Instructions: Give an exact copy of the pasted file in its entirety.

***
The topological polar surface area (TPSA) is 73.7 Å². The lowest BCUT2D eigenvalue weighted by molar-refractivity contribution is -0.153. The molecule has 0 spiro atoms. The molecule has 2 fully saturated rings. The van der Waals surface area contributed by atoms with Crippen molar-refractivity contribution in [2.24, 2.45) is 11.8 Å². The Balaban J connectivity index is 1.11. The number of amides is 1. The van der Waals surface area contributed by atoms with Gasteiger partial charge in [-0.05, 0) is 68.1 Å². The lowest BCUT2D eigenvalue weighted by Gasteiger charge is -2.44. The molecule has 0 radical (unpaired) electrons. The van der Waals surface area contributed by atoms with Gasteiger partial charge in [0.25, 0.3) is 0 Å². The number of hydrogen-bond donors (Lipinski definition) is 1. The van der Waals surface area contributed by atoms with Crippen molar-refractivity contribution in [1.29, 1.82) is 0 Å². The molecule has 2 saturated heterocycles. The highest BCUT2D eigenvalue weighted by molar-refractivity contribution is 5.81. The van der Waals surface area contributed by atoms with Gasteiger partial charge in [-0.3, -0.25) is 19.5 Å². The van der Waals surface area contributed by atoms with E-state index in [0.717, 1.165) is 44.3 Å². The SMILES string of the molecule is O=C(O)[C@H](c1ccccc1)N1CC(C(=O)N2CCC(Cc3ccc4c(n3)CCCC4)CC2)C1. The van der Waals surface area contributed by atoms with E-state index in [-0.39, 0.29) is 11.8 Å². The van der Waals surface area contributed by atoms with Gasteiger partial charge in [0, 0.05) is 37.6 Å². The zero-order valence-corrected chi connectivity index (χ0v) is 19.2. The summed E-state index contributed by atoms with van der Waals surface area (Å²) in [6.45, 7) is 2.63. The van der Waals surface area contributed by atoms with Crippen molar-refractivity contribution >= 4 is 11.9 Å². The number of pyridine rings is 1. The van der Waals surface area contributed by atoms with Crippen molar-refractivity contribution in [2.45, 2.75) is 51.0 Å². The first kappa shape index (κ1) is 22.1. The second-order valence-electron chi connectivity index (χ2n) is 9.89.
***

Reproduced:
The topological polar surface area (TPSA) is 73.7 Å². The lowest BCUT2D eigenvalue weighted by molar-refractivity contribution is -0.153. The molecule has 0 spiro atoms. The molecule has 2 fully saturated rings. The van der Waals surface area contributed by atoms with Crippen molar-refractivity contribution in [2.24, 2.45) is 11.8 Å². The Balaban J connectivity index is 1.11. The number of amides is 1. The van der Waals surface area contributed by atoms with Gasteiger partial charge in [-0.05, 0) is 68.1 Å². The lowest BCUT2D eigenvalue weighted by Gasteiger charge is -2.44. The molecule has 0 radical (unpaired) electrons. The van der Waals surface area contributed by atoms with Gasteiger partial charge in [0.25, 0.3) is 0 Å². The number of hydrogen-bond donors (Lipinski definition) is 1. The van der Waals surface area contributed by atoms with Crippen molar-refractivity contribution in [1.29, 1.82) is 0 Å². The molecule has 2 saturated heterocycles. The highest BCUT2D eigenvalue weighted by molar-refractivity contribution is 5.81. The van der Waals surface area contributed by atoms with Gasteiger partial charge in [-0.3, -0.25) is 19.5 Å². The van der Waals surface area contributed by atoms with E-state index in [0.717, 1.165) is 44.3 Å². The SMILES string of the molecule is O=C(O)[C@H](c1ccccc1)N1CC(C(=O)N2CCC(Cc3ccc4c(n3)CCCC4)CC2)C1. The van der Waals surface area contributed by atoms with E-state index in [-0.39, 0.29) is 11.8 Å². The van der Waals surface area contributed by atoms with Gasteiger partial charge in [0, 0.05) is 37.6 Å². The zero-order valence-corrected chi connectivity index (χ0v) is 19.2. The summed E-state index contributed by atoms with van der Waals surface area (Å²) in [6.45, 7) is 2.63. The van der Waals surface area contributed by atoms with Crippen molar-refractivity contribution >= 4 is 11.9 Å². The number of pyridine rings is 1. The van der Waals surface area contributed by atoms with Crippen molar-refractivity contribution in [2.45, 2.75) is 51.0 Å². The first kappa shape index (κ1) is 22.1. The second-order valence-electron chi connectivity index (χ2n) is 9.89.